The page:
Of course the home of Hamilton would turn out to be the room where it happened. The reignition of the culture wars, with the arts as the battlefield — a form of jousting so antiquated that many people thought it went out with the Brooklyn Museum elephant-dung controversies and Dan Quayle scolding Murphy Brown — was probably inevitable under President-Elect Trump, a man who started talking about how he would defund “gross” art if he were president as far back as 1999, and who frequently moonlights on Twitter as a TV critic. (Thumbs down: Saturday Night Live and Rosie O’Donnell. Thumbs up: Shows he’s on.)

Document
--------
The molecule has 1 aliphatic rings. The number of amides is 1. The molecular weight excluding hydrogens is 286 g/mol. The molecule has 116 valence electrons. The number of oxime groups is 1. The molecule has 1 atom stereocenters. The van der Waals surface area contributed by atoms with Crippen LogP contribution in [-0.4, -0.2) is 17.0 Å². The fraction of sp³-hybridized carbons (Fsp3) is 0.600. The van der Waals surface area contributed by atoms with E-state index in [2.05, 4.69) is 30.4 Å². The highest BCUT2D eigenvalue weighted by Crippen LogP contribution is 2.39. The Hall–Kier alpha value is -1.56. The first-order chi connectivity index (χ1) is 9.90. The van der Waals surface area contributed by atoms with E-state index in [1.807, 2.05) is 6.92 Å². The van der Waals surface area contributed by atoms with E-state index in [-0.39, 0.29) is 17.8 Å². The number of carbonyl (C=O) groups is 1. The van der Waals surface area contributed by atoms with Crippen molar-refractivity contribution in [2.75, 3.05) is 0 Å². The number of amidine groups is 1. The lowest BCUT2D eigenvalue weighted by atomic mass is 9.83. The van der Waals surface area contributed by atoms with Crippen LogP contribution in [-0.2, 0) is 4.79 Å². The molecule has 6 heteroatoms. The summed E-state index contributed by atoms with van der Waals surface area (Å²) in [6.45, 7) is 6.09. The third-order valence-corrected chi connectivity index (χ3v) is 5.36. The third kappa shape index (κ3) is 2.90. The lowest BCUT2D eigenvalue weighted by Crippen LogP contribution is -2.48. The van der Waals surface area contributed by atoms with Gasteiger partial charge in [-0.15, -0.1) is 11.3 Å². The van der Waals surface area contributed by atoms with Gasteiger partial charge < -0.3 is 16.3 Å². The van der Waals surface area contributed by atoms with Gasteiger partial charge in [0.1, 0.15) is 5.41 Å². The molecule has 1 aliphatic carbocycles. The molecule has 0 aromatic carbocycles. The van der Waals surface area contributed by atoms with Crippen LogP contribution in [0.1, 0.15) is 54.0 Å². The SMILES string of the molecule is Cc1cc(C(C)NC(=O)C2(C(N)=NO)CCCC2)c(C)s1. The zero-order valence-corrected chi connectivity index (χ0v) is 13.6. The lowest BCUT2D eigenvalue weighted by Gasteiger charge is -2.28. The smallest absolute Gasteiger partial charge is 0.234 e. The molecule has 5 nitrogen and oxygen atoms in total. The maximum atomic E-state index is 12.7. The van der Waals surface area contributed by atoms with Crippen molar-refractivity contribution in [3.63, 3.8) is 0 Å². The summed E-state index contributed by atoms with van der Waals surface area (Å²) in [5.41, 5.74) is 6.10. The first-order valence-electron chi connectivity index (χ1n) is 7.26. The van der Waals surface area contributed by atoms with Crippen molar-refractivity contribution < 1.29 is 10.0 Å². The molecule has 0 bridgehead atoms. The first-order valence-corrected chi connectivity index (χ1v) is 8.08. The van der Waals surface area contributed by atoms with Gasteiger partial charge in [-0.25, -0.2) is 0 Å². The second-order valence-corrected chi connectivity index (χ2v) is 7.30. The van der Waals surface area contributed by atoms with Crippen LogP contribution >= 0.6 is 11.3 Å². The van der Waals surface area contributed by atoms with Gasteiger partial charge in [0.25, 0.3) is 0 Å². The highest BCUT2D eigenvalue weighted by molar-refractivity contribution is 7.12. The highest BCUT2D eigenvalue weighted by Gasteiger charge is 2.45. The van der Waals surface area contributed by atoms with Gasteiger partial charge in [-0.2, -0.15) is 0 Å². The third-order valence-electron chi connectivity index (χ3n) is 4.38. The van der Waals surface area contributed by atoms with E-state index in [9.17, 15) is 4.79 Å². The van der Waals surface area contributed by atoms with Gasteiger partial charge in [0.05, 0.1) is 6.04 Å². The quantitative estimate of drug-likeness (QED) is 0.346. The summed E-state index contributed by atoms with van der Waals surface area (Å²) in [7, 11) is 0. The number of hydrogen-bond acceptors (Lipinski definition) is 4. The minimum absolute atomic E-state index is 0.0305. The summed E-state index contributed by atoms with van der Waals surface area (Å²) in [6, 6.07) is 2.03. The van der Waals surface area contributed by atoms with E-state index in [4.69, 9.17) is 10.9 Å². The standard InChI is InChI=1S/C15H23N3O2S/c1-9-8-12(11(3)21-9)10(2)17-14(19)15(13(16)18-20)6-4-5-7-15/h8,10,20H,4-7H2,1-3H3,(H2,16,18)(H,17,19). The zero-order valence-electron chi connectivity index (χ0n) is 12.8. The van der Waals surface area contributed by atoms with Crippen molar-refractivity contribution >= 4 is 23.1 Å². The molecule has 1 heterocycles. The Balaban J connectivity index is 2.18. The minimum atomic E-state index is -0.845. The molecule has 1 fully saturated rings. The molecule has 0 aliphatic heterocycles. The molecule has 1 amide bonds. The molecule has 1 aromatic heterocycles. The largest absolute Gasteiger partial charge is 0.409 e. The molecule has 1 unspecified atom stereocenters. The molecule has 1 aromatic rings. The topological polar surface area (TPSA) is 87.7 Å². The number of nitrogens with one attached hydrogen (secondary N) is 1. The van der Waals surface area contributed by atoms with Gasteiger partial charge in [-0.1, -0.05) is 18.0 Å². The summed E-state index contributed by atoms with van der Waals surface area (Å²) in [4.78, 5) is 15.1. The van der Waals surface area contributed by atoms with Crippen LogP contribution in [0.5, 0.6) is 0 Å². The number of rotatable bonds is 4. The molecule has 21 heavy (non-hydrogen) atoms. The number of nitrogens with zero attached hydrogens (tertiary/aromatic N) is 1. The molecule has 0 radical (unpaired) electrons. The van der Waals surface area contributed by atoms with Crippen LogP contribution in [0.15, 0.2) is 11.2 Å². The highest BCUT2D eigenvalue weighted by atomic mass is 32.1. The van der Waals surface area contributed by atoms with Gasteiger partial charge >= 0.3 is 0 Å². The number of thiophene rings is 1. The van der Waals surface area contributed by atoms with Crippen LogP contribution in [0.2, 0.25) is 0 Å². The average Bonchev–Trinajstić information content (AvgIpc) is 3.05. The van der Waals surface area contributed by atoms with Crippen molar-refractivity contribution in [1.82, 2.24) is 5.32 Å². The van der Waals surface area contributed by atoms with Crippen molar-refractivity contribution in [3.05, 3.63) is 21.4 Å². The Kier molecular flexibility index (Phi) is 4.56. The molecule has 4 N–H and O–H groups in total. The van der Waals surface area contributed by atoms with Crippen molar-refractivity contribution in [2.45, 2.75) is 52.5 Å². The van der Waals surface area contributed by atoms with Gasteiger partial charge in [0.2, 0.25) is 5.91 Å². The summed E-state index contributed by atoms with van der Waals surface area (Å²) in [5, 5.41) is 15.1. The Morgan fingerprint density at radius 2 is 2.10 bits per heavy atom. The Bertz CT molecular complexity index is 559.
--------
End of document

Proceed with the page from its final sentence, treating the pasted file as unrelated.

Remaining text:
And what more perfect summit for the two Americas to demonstrate that we can agree on absolutely nothing — not manners, not meanings, not even a working definition of “the two Americas” — than Hamilton? To recap: On Friday night, Vice-President-Elect Mike Pence and his family went to see Lin-Manuel Miranda’s Pulitzer- and Tony-winning musical (“which I hear is highly overrated” — Donald Trump, 11/20/16). Pence was greeted by a mixture of applause and loud boos from the audience when he entered. During the performance, the always crowd-pleasing line “Immigrants — we get the job done!” got especially sustained applause, and King George’s “Do you know how hard it is to lead?” was received so thunderously, including with a partial mid-song standing ovation, that according to some audience members, actor Rory O’Malley had to gesture, in character, for silence so he could continue. And at the curtain call, actor Brandon Victor Dixon, who plays Aaron Burr, read a statement prepared by Miranda, director Thomas Kail, and producer Jeffrey Seller in which the production welcomed Pence and said, “We, sir, are the diverse America who are alarmed and anxious that your new administration will not protect us,” and added, “We truly hope that this show has inspired you to uphold our American values and work on behalf of all of us.” Real talk, veep to veep.